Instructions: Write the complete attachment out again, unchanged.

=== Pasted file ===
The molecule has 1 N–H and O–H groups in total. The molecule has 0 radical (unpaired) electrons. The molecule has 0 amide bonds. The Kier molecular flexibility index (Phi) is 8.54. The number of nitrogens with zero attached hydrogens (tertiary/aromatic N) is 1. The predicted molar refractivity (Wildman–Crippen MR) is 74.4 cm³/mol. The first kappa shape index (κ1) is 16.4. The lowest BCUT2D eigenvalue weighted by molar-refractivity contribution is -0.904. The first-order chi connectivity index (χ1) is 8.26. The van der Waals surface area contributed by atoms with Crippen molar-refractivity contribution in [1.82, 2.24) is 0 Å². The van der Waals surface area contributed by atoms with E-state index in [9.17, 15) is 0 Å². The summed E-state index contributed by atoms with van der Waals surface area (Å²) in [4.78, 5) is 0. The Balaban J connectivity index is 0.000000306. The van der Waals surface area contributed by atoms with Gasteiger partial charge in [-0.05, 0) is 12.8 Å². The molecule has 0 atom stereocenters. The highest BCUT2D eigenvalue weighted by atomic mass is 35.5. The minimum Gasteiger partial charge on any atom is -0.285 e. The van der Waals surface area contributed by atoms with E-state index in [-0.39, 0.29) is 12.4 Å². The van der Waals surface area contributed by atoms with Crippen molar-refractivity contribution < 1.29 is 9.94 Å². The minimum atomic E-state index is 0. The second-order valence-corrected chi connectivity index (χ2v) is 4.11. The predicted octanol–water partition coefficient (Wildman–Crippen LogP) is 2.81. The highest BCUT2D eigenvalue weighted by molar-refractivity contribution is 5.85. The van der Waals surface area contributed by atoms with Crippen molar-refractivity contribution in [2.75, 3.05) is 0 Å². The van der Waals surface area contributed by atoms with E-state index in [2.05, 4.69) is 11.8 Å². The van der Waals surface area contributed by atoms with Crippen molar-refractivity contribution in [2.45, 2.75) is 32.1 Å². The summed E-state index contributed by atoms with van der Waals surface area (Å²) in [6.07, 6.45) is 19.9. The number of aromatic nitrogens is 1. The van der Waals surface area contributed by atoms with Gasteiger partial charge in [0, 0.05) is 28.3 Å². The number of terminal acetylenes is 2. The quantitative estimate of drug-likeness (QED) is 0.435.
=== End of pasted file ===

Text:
The molecule has 1 N–H and O–H groups in total. The molecule has 0 radical (unpaired) electrons. The molecule has 0 amide bonds. The Kier molecular flexibility index (Phi) is 8.54. The number of nitrogens with zero attached hydrogens (tertiary/aromatic N) is 1. The predicted molar refractivity (Wildman–Crippen MR) is 74.4 cm³/mol. The first kappa shape index (κ1) is 16.4. The lowest BCUT2D eigenvalue weighted by molar-refractivity contribution is -0.904. The first-order chi connectivity index (χ1) is 8.26. The van der Waals surface area contributed by atoms with Crippen molar-refractivity contribution in [1.82, 2.24) is 0 Å². The van der Waals surface area contributed by atoms with E-state index in [9.17, 15) is 0 Å². The summed E-state index contributed by atoms with van der Waals surface area (Å²) in [4.78, 5) is 0. The Balaban J connectivity index is 0.000000306. The van der Waals surface area contributed by atoms with Gasteiger partial charge in [-0.05, 0) is 12.8 Å². The molecule has 0 atom stereocenters. The highest BCUT2D eigenvalue weighted by atomic mass is 35.5. The minimum Gasteiger partial charge on any atom is -0.285 e. The van der Waals surface area contributed by atoms with E-state index in [-0.39, 0.29) is 12.4 Å². The van der Waals surface area contributed by atoms with Crippen molar-refractivity contribution < 1.29 is 9.94 Å². The minimum atomic E-state index is 0. The second-order valence-corrected chi connectivity index (χ2v) is 4.11. The predicted octanol–water partition coefficient (Wildman–Crippen LogP) is 2.81. The highest BCUT2D eigenvalue weighted by molar-refractivity contribution is 5.85. The van der Waals surface area contributed by atoms with Crippen molar-refractivity contribution in [2.75, 3.05) is 0 Å². The van der Waals surface area contributed by atoms with E-state index in [2.05, 4.69) is 11.8 Å². The van der Waals surface area contributed by atoms with Crippen molar-refractivity contribution in [2.45, 2.75) is 32.1 Å². The summed E-state index contributed by atoms with van der Waals surface area (Å²) in [6.07, 6.45) is 19.9. The number of aromatic nitrogens is 1. The van der Waals surface area contributed by atoms with Gasteiger partial charge in [0, 0.05) is 28.3 Å². The number of terminal acetylenes is 2. The quantitative estimate of drug-likeness (QED) is 0.435.